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Learning and growing on the job

education Updated: Oct 06, 2015 19:02 IST
Training

Faced with gaps in talent and skills, CEOs are turning to chief HR officers and chief learning officers to ask for more and better learning platforms and products.(HT photo)

An ever changing, highly competitive global landscape necessitates the development of strong, responsive world-class organisation empowered by its vision, values and vitality. While organisations have consistently tried to foster a culture that rewards continuous learning, collaboration and development to be future-ready, they are still evolving to meet the challenges posed by the ever-changing market realities.

To further this agenda, learning and development (L&D) leaders need to build the firm’s talent and leadership pipeline and enhance organisational capability to win in the marketplace and create enduring value for all stakeholders.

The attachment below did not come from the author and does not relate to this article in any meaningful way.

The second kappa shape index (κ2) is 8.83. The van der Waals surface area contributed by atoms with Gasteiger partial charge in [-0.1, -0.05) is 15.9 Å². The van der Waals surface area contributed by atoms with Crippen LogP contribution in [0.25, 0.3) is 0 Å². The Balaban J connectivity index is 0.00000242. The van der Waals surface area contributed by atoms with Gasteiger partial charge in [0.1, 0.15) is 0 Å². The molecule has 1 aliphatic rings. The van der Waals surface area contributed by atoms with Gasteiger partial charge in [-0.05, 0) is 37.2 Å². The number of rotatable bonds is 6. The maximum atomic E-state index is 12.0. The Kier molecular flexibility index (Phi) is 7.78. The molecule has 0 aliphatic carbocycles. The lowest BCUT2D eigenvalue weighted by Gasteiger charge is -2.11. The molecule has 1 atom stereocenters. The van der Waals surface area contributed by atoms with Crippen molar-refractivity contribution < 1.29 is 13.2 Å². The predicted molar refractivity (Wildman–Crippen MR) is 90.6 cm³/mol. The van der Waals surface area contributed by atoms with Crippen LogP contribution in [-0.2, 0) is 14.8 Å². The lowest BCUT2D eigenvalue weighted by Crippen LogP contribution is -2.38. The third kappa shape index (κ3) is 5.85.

Faced with gaps in talent and skills, CEOs are turning to chief HR officers (CHROs) and chief learning officers (CLOs) to ask for more and better learning platforms and products. Given this challenge, corporate L&D has burst onto the scene as one of the top three challenges facing Indian business (Deloitte Human Capital Trends, 2015).

As companies begin the transformation process, chief learning officers are taking on critical business roles. Having done tremendous work in employee development, change, and leadership, the CLO of today wears many hats: chief capability officer, chief leadership officer, chief talent officer, and even chief culture officer.

In this year’s Deloitte Global Human Capital Trends survey, more than 8 out of 10 (85%) respondents cited learning as “important” or “very important,”— up 25% from last year. Yet, in a troubling development, more companies than ever report they are unprepared to meet this challenge.

The capability gap between the importance of the issue and the ability to respond grew close to 5 times (from 8% in 2014 to 38% in 2015) over the last 12 months. Senior business leaders increasingly see shortages of skills as a major impediment to executing their business strategies.

Less than half of the Indian respondents to this year’s survey believe that they are “ready” or “very ready” in the area of workforce capability. As the economy improves and the market for high-skill talent tightens even further, companies are realising they cannot simply recruit all the talent they need and have to develop it internally.

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